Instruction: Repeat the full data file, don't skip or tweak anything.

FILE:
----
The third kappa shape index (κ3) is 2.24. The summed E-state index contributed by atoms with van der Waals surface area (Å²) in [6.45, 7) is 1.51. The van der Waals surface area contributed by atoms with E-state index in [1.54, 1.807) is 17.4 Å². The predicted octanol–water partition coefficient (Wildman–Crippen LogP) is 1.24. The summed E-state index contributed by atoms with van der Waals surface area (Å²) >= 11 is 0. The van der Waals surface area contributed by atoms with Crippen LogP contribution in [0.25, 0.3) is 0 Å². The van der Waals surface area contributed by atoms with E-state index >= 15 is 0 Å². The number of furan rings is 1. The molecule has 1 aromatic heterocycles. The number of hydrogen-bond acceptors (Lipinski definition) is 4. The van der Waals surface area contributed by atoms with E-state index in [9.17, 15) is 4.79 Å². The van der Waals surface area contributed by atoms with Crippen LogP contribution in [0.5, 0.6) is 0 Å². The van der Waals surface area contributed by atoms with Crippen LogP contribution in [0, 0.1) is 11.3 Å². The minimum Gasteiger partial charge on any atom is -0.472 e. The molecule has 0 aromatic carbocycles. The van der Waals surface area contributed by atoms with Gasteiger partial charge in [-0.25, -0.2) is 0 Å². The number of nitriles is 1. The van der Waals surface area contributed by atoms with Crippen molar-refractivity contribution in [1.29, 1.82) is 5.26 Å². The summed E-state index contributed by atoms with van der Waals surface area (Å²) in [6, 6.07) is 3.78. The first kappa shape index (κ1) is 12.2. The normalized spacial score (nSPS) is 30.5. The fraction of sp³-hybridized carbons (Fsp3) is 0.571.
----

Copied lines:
The third kappa shape index (κ3) is 2.24. The summed E-state index contributed by atoms with van der Waals surface area (Å²) in [6.45, 7) is 1.51. The van der Waals surface area contributed by atoms with E-state index in [1.54, 1.807) is 17.4 Å². The predicted octanol–water partition coefficient (Wildman–Crippen LogP) is 1.24. The summed E-state index contributed by atoms with van der Waals surface area (Å²) >= 11 is 0. The van der Waals surface area contributed by atoms with Crippen LogP contribution in [0.25, 0.3) is 0 Å². The van der Waals surface area contributed by atoms with E-state index >= 15 is 0 Å². The number of furan rings is 1. The molecule has 1 aromatic heterocycles. The number of hydrogen-bond acceptors (Lipinski definition) is 4. The van der Waals surface area contributed by atoms with E-state index in [9.17, 15) is 4.79 Å². The van der Waals surface area contributed by atoms with Crippen LogP contribution in [0.5, 0.6) is 0 Å². The van der Waals surface area contributed by atoms with Crippen LogP contribution in [0, 0.1) is 11.3 Å². The minimum Gasteiger partial charge on any atom is -0.472 e. The molecule has 0 aromatic carbocycles. The van der Waals surface area contributed by atoms with Gasteiger partial charge in [-0.25, -0.2) is 0 Å². The number of nitriles is 1. The van der Waals surface area contributed by atoms with Crippen molar-refractivity contribution in [1.29, 1.82) is 5.26 Å². The summed E-state index contributed by atoms with van der Waals surface area (Å²) in [6, 6.07) is 3.78. The first kappa shape index (κ1) is 12.2. The normalized spacial score (nSPS) is 30.5. The fraction of sp³-hybridized carbons (Fsp3) is 0.571.